Regional network monopolies are girding their loins for the last leg of negotiations with Britain’s power regulator, before it binds them in December to final plans on grid upgrades.
Ofgem’s role in adjudicating the DNOs’ RIIO-ED2 five-year round of grid investments including protecting bills to customers, while securing Net Zero goals.
Its price for doing so was to demand the DNOs secure savings by ripping costs out of their existing operations. Yesterday’s rulings from Ofgem are open to public comment until 25 August.
Highlighted in the regulator’s adjudication was its desire that DNOs spend £2.7 billion as a priority enabling up to 600,000 heat pumps, and more EVs plus wind and solar parks to connect to networks.
Statements from selected DNOs in response to the Ofgem announcement underlined their apprehensions.
“Ofgem’s initial determination is tough and stretching”, SSEN Distribution said in a statement.
“While it represents an increase of 18% on SSEN Distribution’s equivalent allowances in RIIO-ED1, and recognises the innovation proposed through additional Customer Value Propositions, work is required to ensure the final settlement fully reflects customer and stakeholder needs”, it added.
Delivering efficiencies, keeping bills flat
The DNO serves 3.8 million customers at opposite ends of Britain. It pointed out its ‘extensive and robust’ evidence embedded in its RIIO-ED2 submission drew on in its largest ever engagement, to which 25,000 stakeholders contributed.
Western Power Distribution, owned by National Grid Group said it was examining the detail of Ofgem’s draft judgement.
“Against a backdrop of higher living costs for consumers, our plan set out our ambition to increase total investment levels, whilst delivering efficiencies, and keeping customer bills broadly flat in real terms,” it said in a statement.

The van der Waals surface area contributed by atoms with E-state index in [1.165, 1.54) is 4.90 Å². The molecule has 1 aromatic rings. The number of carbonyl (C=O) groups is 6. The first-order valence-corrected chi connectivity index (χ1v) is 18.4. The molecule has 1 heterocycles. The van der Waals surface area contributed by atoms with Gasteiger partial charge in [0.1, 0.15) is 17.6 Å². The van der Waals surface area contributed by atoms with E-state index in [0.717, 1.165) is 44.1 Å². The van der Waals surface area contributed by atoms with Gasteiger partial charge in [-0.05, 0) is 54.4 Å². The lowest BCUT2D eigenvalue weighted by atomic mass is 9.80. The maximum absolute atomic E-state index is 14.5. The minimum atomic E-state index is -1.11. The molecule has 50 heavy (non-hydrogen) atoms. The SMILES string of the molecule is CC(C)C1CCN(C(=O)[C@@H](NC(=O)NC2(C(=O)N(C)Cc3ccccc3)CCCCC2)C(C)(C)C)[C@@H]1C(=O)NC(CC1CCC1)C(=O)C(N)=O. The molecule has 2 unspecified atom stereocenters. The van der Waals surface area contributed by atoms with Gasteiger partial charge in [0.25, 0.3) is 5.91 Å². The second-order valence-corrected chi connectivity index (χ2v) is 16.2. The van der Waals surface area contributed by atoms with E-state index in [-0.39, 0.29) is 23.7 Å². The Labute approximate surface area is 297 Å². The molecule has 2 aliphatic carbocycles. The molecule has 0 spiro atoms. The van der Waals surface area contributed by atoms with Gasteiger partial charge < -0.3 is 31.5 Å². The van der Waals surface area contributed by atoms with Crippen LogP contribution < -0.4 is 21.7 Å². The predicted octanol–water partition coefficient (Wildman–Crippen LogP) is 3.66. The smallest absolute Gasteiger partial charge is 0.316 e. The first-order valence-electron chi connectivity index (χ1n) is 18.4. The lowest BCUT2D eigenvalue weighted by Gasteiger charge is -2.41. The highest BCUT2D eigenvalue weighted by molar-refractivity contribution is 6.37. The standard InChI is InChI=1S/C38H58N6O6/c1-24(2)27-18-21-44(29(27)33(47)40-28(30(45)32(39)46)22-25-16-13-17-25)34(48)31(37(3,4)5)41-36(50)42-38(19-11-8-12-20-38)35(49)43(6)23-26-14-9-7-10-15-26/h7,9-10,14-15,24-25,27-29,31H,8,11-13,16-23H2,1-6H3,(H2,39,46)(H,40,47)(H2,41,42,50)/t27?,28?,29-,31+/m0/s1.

“As we move towards final determinations, we will work hard with Ofgem to ensure we agree a price control that meets the outcomes our customers have asked of us, including resilient and reliable networks, as well as enabling the transition to net zero.”
From UK Power Networks chief executive Basil Scarsella welcomed the draft determination, but indicated details remain to be resolved.
“(The draft) challenges us to ensure that our network is able to accommodate the transition to a net zero economy at the lowest overall cost to customers and support those most vulnerable” said the UKPN boss.
Matters outstanding as the DNO progressed towards Net Zero, Scarsella indicated, include the design of uncertainty mechanisms and the additional investment associated with Ofgem’s proposed access and charging reforms.
“We look forward to working constructively with Ofgem to finalise these details and bring our plan to fruition.”